Alchemy by Margaret Mahy

Title: Alchemy
Author: Margaret Mahy
Series : No, this is a stand alone book

Rating:stars_03


In Short:
Roland is on top of his world. Roland is barely hanging on. He hangs out with the in-crowd. His sleep is haunted by dreams, and by day he hears voices. He is in control.  He is being blackmailed. His girlfriend is Chris – the most popular, sexiest girl in the school. But he cannot get loner girl Jess Ferret out of his thoughts.

alchemy

What I thought. Margaret Mahy can do no wrong.   Most of her books that I have read are about teenagers, and the psychic energies let loose as they change from self-absorbed children to self-aware adults.  It is never clear what is reality and what is fantasy – and in fact, there is no difference.  Magic is not strange, just a natural extension of the general weirdness of life.  She has her own take on Magic Realism.

At first, Roland seems to be the opposite of the standard fantasy protagonist.  He is one of the cool kids, always ready with a clever quip to charm a teacher into submission.  He is arrogant, self satisfied and tries as hard as he can not to stand out. But there is something very strange about Roland.  He has recurrent dreams that must be based on memory, except that they are so fantastical that cannot be possible.  He is always accompanied by a voice urging him always to be careful, to watch out, to hide.

His carefully constructed world of cool friends, sexy girlfriend and future scholarships is endangered when a teacher blackmails him.  But the task that the blackmailer demands in payment for his silence, is very peculiar.  Roland has to spy on Jess Ferret, the loner, the outsider girl.  At first, Roland simply wonders how he can get himself safely out of this dilemma.  But as he learns more about Jess, he starts becoming intrigued on his own behalf.  What is it about Jess Ferret?  What is her great secret?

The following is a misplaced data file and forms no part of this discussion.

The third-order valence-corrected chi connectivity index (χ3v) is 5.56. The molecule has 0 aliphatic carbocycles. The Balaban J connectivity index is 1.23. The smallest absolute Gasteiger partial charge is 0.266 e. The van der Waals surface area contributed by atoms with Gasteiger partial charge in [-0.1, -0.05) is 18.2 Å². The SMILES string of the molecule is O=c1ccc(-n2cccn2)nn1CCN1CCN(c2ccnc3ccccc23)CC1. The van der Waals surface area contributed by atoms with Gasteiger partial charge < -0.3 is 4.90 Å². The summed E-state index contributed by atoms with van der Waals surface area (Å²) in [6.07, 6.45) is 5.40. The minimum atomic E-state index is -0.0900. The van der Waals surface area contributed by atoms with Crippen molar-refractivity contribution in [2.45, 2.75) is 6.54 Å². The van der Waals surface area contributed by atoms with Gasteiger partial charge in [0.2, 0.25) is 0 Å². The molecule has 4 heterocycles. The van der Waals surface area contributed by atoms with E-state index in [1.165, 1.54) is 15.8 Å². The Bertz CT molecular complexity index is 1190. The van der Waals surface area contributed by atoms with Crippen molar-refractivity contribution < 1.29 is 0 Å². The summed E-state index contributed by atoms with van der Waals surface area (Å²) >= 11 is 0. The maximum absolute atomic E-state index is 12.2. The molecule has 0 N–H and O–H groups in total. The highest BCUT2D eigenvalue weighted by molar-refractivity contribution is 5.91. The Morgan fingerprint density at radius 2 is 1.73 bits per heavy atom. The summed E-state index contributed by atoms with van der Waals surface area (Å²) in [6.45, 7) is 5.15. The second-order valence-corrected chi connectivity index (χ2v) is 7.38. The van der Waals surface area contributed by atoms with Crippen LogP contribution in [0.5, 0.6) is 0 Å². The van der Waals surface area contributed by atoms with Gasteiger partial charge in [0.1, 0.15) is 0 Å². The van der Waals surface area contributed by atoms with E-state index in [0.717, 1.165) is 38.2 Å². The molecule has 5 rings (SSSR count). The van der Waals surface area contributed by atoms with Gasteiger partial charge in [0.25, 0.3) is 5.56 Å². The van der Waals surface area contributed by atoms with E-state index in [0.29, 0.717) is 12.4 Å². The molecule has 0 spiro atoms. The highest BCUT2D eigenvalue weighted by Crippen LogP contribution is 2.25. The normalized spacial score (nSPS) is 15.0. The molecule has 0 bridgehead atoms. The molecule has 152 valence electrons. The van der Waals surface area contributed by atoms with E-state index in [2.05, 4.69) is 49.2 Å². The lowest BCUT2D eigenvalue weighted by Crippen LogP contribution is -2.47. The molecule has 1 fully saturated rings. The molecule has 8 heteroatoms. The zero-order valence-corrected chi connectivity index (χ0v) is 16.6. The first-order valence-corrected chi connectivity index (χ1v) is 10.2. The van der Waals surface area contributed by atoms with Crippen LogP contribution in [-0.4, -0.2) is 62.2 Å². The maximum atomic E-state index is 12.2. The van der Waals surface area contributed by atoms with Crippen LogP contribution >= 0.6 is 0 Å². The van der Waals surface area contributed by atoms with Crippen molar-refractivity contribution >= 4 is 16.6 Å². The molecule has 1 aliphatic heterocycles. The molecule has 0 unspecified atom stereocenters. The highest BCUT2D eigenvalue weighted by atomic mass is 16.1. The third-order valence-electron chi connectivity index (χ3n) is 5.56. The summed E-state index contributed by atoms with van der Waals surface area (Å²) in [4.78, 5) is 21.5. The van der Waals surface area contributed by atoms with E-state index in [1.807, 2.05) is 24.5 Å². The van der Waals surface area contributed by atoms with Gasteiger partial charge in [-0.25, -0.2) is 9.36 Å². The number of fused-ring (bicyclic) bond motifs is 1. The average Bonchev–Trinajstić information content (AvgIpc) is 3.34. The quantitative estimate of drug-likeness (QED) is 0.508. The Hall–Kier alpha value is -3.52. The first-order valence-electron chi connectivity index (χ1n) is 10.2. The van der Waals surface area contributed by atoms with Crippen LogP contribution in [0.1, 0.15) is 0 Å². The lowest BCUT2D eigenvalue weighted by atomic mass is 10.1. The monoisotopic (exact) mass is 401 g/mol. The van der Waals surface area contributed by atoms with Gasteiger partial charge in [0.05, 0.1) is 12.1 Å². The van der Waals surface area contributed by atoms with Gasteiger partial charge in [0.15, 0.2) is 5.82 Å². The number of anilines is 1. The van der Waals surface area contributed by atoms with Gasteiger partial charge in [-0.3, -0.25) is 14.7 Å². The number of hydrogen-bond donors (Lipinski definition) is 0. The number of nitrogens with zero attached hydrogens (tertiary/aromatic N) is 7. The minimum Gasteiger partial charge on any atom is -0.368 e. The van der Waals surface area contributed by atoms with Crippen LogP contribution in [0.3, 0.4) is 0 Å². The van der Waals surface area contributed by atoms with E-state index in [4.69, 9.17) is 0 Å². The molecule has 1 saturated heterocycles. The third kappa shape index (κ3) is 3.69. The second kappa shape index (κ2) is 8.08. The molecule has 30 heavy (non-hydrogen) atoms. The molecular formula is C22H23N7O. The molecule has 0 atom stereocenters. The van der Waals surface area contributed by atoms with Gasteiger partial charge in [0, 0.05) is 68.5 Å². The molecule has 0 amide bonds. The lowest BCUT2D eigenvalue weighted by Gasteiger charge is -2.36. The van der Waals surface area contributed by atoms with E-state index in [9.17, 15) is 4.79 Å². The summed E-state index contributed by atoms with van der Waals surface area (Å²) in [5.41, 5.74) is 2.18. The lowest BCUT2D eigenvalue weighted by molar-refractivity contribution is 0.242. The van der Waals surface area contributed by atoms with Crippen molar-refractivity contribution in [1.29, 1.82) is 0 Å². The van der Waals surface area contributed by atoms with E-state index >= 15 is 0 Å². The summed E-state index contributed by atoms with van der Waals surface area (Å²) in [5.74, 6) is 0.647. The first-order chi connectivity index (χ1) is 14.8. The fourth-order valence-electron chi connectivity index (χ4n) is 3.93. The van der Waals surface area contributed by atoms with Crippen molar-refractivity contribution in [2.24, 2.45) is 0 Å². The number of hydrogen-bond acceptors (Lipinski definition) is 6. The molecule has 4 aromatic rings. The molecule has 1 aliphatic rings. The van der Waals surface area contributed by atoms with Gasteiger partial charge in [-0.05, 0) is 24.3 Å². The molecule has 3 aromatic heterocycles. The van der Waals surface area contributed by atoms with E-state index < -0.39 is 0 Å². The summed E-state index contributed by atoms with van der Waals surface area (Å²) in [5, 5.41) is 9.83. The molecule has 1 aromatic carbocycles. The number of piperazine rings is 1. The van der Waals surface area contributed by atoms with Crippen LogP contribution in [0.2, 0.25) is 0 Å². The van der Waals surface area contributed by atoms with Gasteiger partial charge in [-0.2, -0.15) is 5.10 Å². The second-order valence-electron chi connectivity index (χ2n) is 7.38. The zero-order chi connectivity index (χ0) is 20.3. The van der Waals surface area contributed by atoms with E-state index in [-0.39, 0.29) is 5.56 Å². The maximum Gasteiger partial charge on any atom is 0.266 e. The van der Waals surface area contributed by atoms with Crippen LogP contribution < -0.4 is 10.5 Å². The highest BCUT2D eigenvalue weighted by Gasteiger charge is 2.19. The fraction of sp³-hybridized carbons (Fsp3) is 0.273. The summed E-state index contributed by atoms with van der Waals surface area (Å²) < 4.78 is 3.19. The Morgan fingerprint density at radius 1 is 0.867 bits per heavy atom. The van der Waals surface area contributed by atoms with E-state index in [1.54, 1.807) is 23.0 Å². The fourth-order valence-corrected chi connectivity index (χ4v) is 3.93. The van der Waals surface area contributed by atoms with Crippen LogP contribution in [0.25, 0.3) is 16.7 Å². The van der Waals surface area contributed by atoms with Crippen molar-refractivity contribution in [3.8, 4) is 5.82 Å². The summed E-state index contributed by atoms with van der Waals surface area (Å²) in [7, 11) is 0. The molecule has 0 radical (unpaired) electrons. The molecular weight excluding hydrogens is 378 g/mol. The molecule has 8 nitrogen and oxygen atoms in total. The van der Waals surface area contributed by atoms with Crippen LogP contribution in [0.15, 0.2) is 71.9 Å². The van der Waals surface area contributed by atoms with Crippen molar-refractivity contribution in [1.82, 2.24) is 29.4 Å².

I loved Jess.  She is any geek girls heroine.  She seems unconcerned about her appearance – she is awkward, pimply,  hides behind her hair.  But she also specialises in quirky verbal games and is not intimidated by the super cool Roland.  And when you least expect it, she unexpectedly transforms into something entirely different.  Here she loses her temper at Roland:

“Get out!”  She shouted.  “Get out!”

In her own way, she was transformed once more – transformed with rage, and with more than rage.  She had stopped pretending to be someone that she wasn’t and he now understood she did every day at school.  There was nothing of that slightly dull, dogged Weaselly-Ferret presence.  Her hair stood out around her face like tongues of black fire; her lips were parted as if she were about to pronounce a spell; just for a moment Roland thought she might charge into him and then out the other side like the invading creature she so resembled.  However, Jess was not a creature.  Her fury was human fury.

Margaret Mahy is excellent at these sudden switches between very solid normality and the world of dream and spirit.  This is a coming of age book  – it reminded me very much of The Tricksters and Memory both of which I loved.

1 Comment (+add yours?)

  1. Diana
    Sep 04, 2010 @ 03:31:09

    WOW! i luv this book its my favorite 🙂

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